Connect with us

Game Reviews

Shovel Knight Dig Unearths a Brilliant New Take on Its Series

Ready to dig in?



Shovel Knight Dig

Shovel Knight Dig Review

Developer: Yacht Club Games, Nitrome | Publisher: Yacht Club Games | Genre: Roguelike, Platformer | Platforms: Nintendo Switch, Apple Arcade, PC | Reviewed on: PC

There’s a lot to admire about Shovel Knight. What started as a Kickstarter darling has grown into a veritable indie franchise spanning six standalone games released since its debut in 2014, with each one feeling more unique than the last (card games and Smash Bros-style fighting, anybody?). Perhaps no game better demonstrates the sheer scope of Yacht Club Games’ blue-armored hero than Shovel Knight Dig, a roguelike platformer that manages to carve out a place for itself amid a veritable sea of indie roguelikes. While taking many notes from previous Shovel Knight titles, Dig overflows with ingenuity and originality, becoming a starkly creative take on an often overwrought genre and a standout entry in an impressively ambitious series.

Image: Yacht Club Games

Shovel Knight Dig opens with the eponymous hero enjoying some well-earned rest by a campfire, guarding his bag laden with treasures won from his adventures with his companion, Shield Knight. Yet only moments after starting the game, a new foe called Drill Knight bursts forth from the ground, steals Shovel Knight’s bag, and sets off down a mysterious well. Unhesitating, Shovel Knight dives in after him, and soon finds himself digging endlessly through a series of underground regions.

By no means a narrative-heavy game, Dig lets the basic premise guide the way and puts the focus on the moment-to-moment action. Yet the further you dig, the more the story unfolds into something more expansive altogether. Between environmental secrets, chance encounters with strange characters, and emergent narrative beats that arise with every run through the well, the story develops eventually into something that sheds light on the wider story of the franchise altogether.

Beyond the narrative significance, it helps that story is still told with all of Yacht Club’s signature upbeat silliness. Players will find more than a few puns scattered around their adventure, and it’s worth taking time to talk to all the quirky NPCs that can be found throughout the campaign. While some will simply share some silly witticisms or wry observations, others will offer new insights into the lore of the Shovel Knight universe–between the main story and tiny narrative events along the way, Dig’s story offers new insights into the story of Shovel Knight, Shield Knight, and how the events of the main series first fell into place.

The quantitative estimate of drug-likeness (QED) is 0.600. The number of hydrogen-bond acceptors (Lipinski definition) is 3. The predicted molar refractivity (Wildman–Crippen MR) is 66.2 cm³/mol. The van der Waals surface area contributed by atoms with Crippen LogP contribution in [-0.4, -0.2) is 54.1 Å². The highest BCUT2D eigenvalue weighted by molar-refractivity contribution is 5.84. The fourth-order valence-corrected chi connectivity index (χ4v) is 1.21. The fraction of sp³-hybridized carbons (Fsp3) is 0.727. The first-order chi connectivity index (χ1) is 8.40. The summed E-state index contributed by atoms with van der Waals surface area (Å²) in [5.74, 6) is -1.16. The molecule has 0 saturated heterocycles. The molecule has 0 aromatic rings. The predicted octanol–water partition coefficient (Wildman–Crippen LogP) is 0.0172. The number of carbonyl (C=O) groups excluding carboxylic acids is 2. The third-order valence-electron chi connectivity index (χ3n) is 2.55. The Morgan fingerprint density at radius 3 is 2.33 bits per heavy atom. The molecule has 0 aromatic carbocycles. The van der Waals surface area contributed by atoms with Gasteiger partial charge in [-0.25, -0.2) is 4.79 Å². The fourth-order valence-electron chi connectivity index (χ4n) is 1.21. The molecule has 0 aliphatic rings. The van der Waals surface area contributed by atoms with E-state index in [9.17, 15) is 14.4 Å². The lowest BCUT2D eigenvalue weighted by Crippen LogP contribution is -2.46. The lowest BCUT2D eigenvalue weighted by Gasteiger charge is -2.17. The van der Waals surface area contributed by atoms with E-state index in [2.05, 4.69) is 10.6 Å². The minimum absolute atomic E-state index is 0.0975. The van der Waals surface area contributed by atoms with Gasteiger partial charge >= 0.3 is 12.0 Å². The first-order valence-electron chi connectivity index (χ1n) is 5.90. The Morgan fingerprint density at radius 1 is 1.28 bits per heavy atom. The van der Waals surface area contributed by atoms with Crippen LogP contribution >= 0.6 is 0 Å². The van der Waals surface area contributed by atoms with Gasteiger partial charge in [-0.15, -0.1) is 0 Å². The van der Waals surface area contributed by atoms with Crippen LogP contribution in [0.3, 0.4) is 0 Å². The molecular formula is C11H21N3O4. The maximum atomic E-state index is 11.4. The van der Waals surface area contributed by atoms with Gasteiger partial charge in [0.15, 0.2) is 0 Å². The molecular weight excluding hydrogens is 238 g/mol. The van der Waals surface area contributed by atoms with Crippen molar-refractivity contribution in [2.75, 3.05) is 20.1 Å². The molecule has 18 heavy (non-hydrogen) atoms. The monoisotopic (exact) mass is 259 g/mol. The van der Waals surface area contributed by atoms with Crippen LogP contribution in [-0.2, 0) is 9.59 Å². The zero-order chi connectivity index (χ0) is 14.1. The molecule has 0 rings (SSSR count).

The real treasure awaiting excavation in Shovel Knight Dig is its moment-to-moment gameplay, and it is here that the game shines brightest. It inverts the series’ core gameplay: while the mainline platformers have players jumping, slashing, and digging from left to right, Dig features just the same actions, but in a different direction—it’s all about exploring deeper down the well. The further you dig, the more regions you encounter, ranging across a truly varied lineup of levels quite unlike anything else that has appeared in any other Shovel Knight entry. Crucially, these levels are never quite the same in each playthrough: Dig is procedurally generated in true roguelike fashion, but its individual levels—the puzzles you solve and obstacles you overcome—are intentionally designed by hand. Dig is far from the only roguelike to blend human-designed levels with randomization (hello, Hades), but the way it executes this structure is key to making the game work.